BachSoc’s Tribute to the Romantics

Last Friday, the Bach Society Orchestra (BachSoc) filled Sanders Theatre with the 19th-century sounds of its third seasonal concert, exchanging the stage of Paine Hall for Harvard’s most daunting performance space. Despite appearing small in their new surroundings, the chamber orchestra proved themselves quite at home. BachSoc provided dynamic and engaging renditions of three highly challenging pieces that consistently compelled and only occasionally revealed some orchestral weaknesses.

Friday’s performance held extra significance as it was dubbed “A Concert to Benefit the Victims of the Earthquake and Tsunami in Japan.” With 50 percent of the profits going directly to the Red Cross relief effort in Japan and “Harvard for Japan” booths lining the entrance hall to collect further donations, the concert was an admirable gesture of support for Japan in a time of crisis.

The concert began with a performance of German composer Felix Mendelssohn’s “Overture to ‘A Midsummer Night’s Dream,’ Op. 21” that effectively captured the delicacy and excitement of its namesake to usher the audience into the mysterious world of Romanticism. Appropriately, the orchestra infused the piece with a sense of magic and playfulness. The violins displayed excellent dynamic control under the baton of music director Yuga J. Cohler ’11, while the remainder of the orchestra darted in and out with contrapuntal interruptions. All in all, the piece proved to be a short and exciting display of the orchestra’s mastery of textural contrast. Other than some egregious intonation problems in the horns, the piece danced away without misstep.

For the second piece, Pyotr Ilyich Tchaikovsky’s “Concerto for Violin in D Major, Op. 35,” the violins welcomed soloist Ryu Goto ’11, a Physics concentrator with a long list of professional achievements including performances in many of the world’s most renowned concert halls, as well as recordings for Deutsche Grammophon Records. From his first notes, Goto brought forth a dark and expressive tone, navigating demanding technical runs and passages of affective lyricism with equal adeptness. His cadenza in the first movement was an awe-inspiring series of attacks and textures that displayed mastery of every mood and register of the violin in alternating aggressively stabs and soft caresses of the strings. The Tchaikovsky concerto served as the perfect vehicle for Goto’s tremendous talent; despite the fact that the piece had originally been deemed “unplayable” by fin-de-siècle violin virtuoso Leopold Auer, Goto’s rendition sounded effortless, and, other than one accidental screech, flawless. His instant standing ovation was much deserved.

The orchestra behind Goto provided responsive and controlled accompaniment, although it was marred by some inconsistencies. The orchestra unobtrusively supported Goto for much of the first two movements while conserving its energy for the sudden crescendo that signals the start of the finale, a leap executed so tremendously that several in the audience physically recoiled. As one of the loudest moments thus far, the concerto’s finale silenced all doubts about the small orchestra’s ability to fill the cavernous Sanders Theatre: they delivered a gigantic sound. However, they faltered somewhat during softer passages, sounding uncomfortably heterogeneous, especially with the intrusion of occasional blips by the horns. Tchaikovsky’s intriciate tempo changes also presented identifiable difficulty for the orchestra—sometimes Goto would establish a new tempo but several bars would ensue before the orchestra comfortably caught up.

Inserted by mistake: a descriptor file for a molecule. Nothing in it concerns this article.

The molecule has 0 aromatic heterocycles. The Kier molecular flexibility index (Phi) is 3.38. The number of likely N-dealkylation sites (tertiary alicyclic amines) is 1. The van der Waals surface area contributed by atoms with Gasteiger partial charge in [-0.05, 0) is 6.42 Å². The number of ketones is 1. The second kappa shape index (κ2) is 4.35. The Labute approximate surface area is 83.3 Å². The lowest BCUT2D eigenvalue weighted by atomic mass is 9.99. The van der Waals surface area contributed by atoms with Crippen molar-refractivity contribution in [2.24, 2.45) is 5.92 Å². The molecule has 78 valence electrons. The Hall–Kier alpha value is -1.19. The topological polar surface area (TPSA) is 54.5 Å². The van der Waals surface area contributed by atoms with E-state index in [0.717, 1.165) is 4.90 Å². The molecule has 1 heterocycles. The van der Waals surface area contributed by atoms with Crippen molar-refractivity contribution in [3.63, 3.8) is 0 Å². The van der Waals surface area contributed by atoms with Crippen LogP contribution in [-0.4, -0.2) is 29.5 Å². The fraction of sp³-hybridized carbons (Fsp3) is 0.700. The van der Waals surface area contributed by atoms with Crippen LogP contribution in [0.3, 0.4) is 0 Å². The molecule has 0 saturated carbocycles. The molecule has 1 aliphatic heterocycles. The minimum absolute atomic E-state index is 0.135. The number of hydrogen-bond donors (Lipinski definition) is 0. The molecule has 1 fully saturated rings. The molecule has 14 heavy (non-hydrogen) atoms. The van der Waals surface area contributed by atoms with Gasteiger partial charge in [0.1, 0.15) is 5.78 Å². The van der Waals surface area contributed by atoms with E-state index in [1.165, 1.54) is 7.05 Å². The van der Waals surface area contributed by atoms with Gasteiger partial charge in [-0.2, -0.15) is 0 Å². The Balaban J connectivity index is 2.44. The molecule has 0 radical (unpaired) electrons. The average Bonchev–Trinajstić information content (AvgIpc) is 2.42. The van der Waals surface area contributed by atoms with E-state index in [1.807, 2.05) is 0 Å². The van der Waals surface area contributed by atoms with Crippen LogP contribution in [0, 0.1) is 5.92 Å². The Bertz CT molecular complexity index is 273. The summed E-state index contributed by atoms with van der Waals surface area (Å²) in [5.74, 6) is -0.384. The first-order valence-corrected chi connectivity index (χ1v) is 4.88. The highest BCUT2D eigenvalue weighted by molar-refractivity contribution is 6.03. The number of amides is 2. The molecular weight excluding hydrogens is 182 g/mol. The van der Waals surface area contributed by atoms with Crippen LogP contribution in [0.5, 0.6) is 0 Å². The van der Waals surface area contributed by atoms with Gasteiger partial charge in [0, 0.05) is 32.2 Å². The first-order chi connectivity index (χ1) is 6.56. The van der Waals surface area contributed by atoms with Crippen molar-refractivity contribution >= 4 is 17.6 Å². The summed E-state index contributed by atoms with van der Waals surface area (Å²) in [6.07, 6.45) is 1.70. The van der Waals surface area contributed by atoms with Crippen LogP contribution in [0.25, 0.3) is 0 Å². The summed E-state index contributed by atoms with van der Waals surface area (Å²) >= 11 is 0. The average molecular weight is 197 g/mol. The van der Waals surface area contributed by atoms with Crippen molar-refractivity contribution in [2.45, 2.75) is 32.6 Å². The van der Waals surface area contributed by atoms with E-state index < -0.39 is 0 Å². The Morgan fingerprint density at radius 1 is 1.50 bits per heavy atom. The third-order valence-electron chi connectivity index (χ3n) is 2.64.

Concluding the concert on a predictable note, BachSoc performed an expressive rendition of Brahms’s “Symphony No. 2 in D Major, Op. 73.” Though the piece is undoubtedly a gorgeous study in Romantic lyricism and Brahmsian thematic development, perhaps the selection would have proved more exciting in a less typical program. After all, if one notes the life spans of these three composers—1809-1847 for Mendelssohn, 1840-1893 for Tchaikovsky, and 1833-1897 for Brahms—it is immediately evident that BachSoc developed a focused program at the expense of temporal variety. Despite the orchestra’s masterful rendition, a work from the orchestra’s namesake would have been greatly welcomed by the concert’s end.

Organizational considerations aside, the Brahms Symphony flowed smoothly, with Cohler displaying masterful attention to dynamic nuance. Once again, this piece called for a variety of tempi and textures—demands that the orchestra met beautifully despite a few shaky instances of orchestral disunity. The highlight of the symphony was the daintily dancing third movement, the woodwind section displaying an articulation that echoed their delicate precision in the earlier Mendelssohn. As the last notes resounded through Sanders Theatre, it was evident that BachSoc had delivered an enjoyable and often outstanding evening of music, its flaws rarely outshining a presentation fit for Harvard’s most magnificent stage.